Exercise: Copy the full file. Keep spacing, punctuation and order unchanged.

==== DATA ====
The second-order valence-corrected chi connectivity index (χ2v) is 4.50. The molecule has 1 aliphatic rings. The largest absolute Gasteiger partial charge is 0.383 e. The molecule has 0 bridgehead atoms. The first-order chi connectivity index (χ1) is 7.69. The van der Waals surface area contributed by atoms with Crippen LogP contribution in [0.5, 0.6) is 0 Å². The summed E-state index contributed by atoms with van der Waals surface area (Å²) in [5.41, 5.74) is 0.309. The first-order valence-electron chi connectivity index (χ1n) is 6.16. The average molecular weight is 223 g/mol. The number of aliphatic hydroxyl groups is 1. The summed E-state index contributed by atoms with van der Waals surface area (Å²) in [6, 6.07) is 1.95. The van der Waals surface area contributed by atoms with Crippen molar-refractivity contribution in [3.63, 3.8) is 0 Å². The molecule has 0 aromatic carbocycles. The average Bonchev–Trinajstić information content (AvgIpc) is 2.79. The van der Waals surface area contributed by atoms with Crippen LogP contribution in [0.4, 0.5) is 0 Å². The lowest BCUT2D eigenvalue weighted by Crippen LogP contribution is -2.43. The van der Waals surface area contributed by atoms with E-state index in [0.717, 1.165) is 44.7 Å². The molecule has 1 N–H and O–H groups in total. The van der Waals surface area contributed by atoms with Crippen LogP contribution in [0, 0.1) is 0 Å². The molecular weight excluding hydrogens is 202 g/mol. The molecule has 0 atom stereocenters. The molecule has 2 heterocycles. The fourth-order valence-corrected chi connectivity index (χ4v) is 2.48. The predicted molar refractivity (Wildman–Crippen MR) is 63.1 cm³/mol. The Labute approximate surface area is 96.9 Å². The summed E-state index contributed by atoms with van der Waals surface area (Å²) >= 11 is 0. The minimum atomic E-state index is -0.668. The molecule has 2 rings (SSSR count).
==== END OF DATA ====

The second-order valence-corrected chi connectivity index (χ2v) is 4.50. The molecule has 1 aliphatic rings. The largest absolute Gasteiger partial charge is 0.383 e. The molecule has 0 bridgehead atoms. The first-order chi connectivity index (χ1) is 7.69. The van der Waals surface area contributed by atoms with Crippen LogP contribution in [0.5, 0.6) is 0 Å². The summed E-state index contributed by atoms with van der Waals surface area (Å²) in [5.41, 5.74) is 0.309. The first-order valence-electron chi connectivity index (χ1n) is 6.16. The average molecular weight is 223 g/mol. The number of aliphatic hydroxyl groups is 1. The summed E-state index contributed by atoms with van der Waals surface area (Å²) in [6, 6.07) is 1.95. The van der Waals surface area contributed by atoms with Crippen molar-refractivity contribution in [3.63, 3.8) is 0 Å². The molecule has 0 aromatic carbocycles. The average Bonchev–Trinajstić information content (AvgIpc) is 2.79. The van der Waals surface area contributed by atoms with Crippen LogP contribution in [0.4, 0.5) is 0 Å². The lowest BCUT2D eigenvalue weighted by Crippen LogP contribution is -2.43. The van der Waals surface area contributed by atoms with E-state index in [0.717, 1.165) is 44.7 Å². The molecule has 1 N–H and O–H groups in total. The van der Waals surface area contributed by atoms with Crippen LogP contribution in [0, 0.1) is 0 Å². The molecular weight excluding hydrogens is 202 g/mol. The molecule has 0 atom stereocenters. The molecule has 2 heterocycles. The fourth-order valence-corrected chi connectivity index (χ4v) is 2.48. The predicted molar refractivity (Wildman–Crippen MR) is 63.1 cm³/mol. The Labute approximate surface area is 96.9 Å². The summed E-state index contributed by atoms with van der Waals surface area (Å²) >= 11 is 0. The minimum atomic E-state index is -0.668. The molecule has 2 rings (SSSR count).